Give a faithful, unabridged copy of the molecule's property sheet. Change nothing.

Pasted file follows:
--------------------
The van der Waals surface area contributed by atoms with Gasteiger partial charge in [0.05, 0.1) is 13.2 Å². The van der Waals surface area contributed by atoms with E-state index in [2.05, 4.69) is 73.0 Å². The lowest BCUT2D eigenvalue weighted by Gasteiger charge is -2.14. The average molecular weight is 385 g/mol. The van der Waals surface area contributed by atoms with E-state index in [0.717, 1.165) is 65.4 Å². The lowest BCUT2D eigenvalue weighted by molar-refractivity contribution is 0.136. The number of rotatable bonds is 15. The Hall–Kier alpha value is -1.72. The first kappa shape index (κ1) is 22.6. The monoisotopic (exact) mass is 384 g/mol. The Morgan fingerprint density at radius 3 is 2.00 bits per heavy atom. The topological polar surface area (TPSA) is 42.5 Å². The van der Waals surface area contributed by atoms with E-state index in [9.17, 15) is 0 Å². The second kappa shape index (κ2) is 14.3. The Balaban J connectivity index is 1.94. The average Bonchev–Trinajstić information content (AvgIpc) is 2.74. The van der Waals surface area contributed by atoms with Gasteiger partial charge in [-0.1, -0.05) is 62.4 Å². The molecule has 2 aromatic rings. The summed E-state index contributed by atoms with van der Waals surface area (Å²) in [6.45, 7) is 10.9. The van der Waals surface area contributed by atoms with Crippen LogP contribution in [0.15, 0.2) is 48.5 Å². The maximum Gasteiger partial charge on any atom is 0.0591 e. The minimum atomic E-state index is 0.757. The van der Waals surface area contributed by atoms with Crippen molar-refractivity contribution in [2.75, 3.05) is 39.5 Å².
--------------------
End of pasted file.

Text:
The van der Waals surface area contributed by atoms with Gasteiger partial charge in [0.05, 0.1) is 13.2 Å². The van der Waals surface area contributed by atoms with E-state index in [2.05, 4.69) is 73.0 Å². The lowest BCUT2D eigenvalue weighted by Gasteiger charge is -2.14. The average molecular weight is 385 g/mol. The van der Waals surface area contributed by atoms with E-state index in [0.717, 1.165) is 65.4 Å². The lowest BCUT2D eigenvalue weighted by molar-refractivity contribution is 0.136. The number of rotatable bonds is 15. The Hall–Kier alpha value is -1.72. The first kappa shape index (κ1) is 22.6. The monoisotopic (exact) mass is 384 g/mol. The Morgan fingerprint density at radius 3 is 2.00 bits per heavy atom. The topological polar surface area (TPSA) is 42.5 Å². The van der Waals surface area contributed by atoms with E-state index in [9.17, 15) is 0 Å². The second kappa shape index (κ2) is 14.3. The Balaban J connectivity index is 1.94. The average Bonchev–Trinajstić information content (AvgIpc) is 2.74. The van der Waals surface area contributed by atoms with Gasteiger partial charge in [-0.1, -0.05) is 62.4 Å². The molecule has 2 aromatic rings. The summed E-state index contributed by atoms with van der Waals surface area (Å²) in [6.45, 7) is 10.9. The van der Waals surface area contributed by atoms with Crippen LogP contribution in [0.15, 0.2) is 48.5 Å². The maximum Gasteiger partial charge on any atom is 0.0591 e. The minimum atomic E-state index is 0.757. The van der Waals surface area contributed by atoms with Crippen molar-refractivity contribution in [2.75, 3.05) is 39.5 Å².